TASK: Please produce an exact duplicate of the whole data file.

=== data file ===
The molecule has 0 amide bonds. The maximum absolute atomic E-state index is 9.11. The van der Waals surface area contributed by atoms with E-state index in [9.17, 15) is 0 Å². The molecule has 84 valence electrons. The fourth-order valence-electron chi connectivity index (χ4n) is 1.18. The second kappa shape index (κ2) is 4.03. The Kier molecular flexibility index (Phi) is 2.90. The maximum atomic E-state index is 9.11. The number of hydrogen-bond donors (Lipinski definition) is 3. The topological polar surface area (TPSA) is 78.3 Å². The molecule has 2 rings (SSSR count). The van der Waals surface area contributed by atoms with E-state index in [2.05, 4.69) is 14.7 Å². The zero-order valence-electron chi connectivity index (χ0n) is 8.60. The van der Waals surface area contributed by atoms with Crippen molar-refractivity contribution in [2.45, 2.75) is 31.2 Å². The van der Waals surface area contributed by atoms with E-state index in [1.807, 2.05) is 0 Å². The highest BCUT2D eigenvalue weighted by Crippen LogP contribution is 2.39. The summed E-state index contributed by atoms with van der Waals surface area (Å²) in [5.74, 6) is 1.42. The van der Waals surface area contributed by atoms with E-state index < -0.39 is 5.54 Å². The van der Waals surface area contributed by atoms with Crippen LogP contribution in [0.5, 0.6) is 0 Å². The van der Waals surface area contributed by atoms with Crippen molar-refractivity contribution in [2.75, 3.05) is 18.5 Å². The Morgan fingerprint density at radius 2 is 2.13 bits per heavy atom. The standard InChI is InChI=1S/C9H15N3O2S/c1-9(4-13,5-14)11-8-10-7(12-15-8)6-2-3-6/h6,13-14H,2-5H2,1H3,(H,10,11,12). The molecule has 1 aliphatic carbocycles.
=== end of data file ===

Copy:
The molecule has 0 amide bonds. The maximum absolute atomic E-state index is 9.11. The van der Waals surface area contributed by atoms with E-state index in [9.17, 15) is 0 Å². The molecule has 84 valence electrons. The fourth-order valence-electron chi connectivity index (χ4n) is 1.18. The second kappa shape index (κ2) is 4.03. The Kier molecular flexibility index (Phi) is 2.90. The maximum atomic E-state index is 9.11. The number of hydrogen-bond donors (Lipinski definition) is 3. The topological polar surface area (TPSA) is 78.3 Å². The molecule has 2 rings (SSSR count). The van der Waals surface area contributed by atoms with E-state index in [2.05, 4.69) is 14.7 Å². The zero-order valence-electron chi connectivity index (χ0n) is 8.60. The van der Waals surface area contributed by atoms with Crippen molar-refractivity contribution in [2.45, 2.75) is 31.2 Å². The van der Waals surface area contributed by atoms with E-state index in [1.807, 2.05) is 0 Å². The highest BCUT2D eigenvalue weighted by Crippen LogP contribution is 2.39. The summed E-state index contributed by atoms with van der Waals surface area (Å²) in [5.74, 6) is 1.42. The van der Waals surface area contributed by atoms with E-state index < -0.39 is 5.54 Å². The van der Waals surface area contributed by atoms with Crippen LogP contribution in [0.5, 0.6) is 0 Å². The van der Waals surface area contributed by atoms with Crippen molar-refractivity contribution in [2.75, 3.05) is 18.5 Å². The Morgan fingerprint density at radius 2 is 2.13 bits per heavy atom. The standard InChI is InChI=1S/C9H15N3O2S/c1-9(4-13,5-14)11-8-10-7(12-15-8)6-2-3-6/h6,13-14H,2-5H2,1H3,(H,10,11,12). The molecule has 1 aliphatic carbocycles.